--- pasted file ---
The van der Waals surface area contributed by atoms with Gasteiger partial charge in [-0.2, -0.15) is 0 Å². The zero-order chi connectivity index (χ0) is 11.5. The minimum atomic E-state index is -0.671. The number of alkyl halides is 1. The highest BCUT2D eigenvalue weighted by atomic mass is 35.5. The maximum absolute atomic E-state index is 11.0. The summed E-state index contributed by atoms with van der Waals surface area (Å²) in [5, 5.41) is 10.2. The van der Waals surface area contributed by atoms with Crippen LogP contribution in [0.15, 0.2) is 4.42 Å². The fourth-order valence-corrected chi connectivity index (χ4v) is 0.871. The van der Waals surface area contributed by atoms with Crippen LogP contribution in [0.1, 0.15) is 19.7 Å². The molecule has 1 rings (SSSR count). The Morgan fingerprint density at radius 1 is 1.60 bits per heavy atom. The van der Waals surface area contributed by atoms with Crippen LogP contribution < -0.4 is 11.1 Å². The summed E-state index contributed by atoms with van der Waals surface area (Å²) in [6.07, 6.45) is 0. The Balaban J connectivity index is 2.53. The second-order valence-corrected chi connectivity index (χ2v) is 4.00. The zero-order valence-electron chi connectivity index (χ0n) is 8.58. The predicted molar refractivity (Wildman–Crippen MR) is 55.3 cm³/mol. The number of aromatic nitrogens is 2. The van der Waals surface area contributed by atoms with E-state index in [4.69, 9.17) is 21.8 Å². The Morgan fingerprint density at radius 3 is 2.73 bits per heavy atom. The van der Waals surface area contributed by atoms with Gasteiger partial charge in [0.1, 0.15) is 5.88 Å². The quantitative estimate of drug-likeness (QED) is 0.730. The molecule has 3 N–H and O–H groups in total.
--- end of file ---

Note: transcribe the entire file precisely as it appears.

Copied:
The van der Waals surface area contributed by atoms with Gasteiger partial charge in [-0.2, -0.15) is 0 Å². The zero-order chi connectivity index (χ0) is 11.5. The minimum atomic E-state index is -0.671. The number of alkyl halides is 1. The highest BCUT2D eigenvalue weighted by atomic mass is 35.5. The maximum absolute atomic E-state index is 11.0. The summed E-state index contributed by atoms with van der Waals surface area (Å²) in [5, 5.41) is 10.2. The van der Waals surface area contributed by atoms with Crippen LogP contribution in [0.15, 0.2) is 4.42 Å². The fourth-order valence-corrected chi connectivity index (χ4v) is 0.871. The van der Waals surface area contributed by atoms with Crippen LogP contribution in [0.1, 0.15) is 19.7 Å². The molecule has 1 rings (SSSR count). The Morgan fingerprint density at radius 1 is 1.60 bits per heavy atom. The van der Waals surface area contributed by atoms with Crippen LogP contribution < -0.4 is 11.1 Å². The summed E-state index contributed by atoms with van der Waals surface area (Å²) in [6.07, 6.45) is 0. The Balaban J connectivity index is 2.53. The second-order valence-corrected chi connectivity index (χ2v) is 4.00. The zero-order valence-electron chi connectivity index (χ0n) is 8.58. The predicted molar refractivity (Wildman–Crippen MR) is 55.3 cm³/mol. The number of aromatic nitrogens is 2. The van der Waals surface area contributed by atoms with E-state index in [4.69, 9.17) is 21.8 Å². The Morgan fingerprint density at radius 3 is 2.73 bits per heavy atom. The van der Waals surface area contributed by atoms with Gasteiger partial charge in [0.1, 0.15) is 5.88 Å². The quantitative estimate of drug-likeness (QED) is 0.730. The molecule has 3 N–H and O–H groups in total.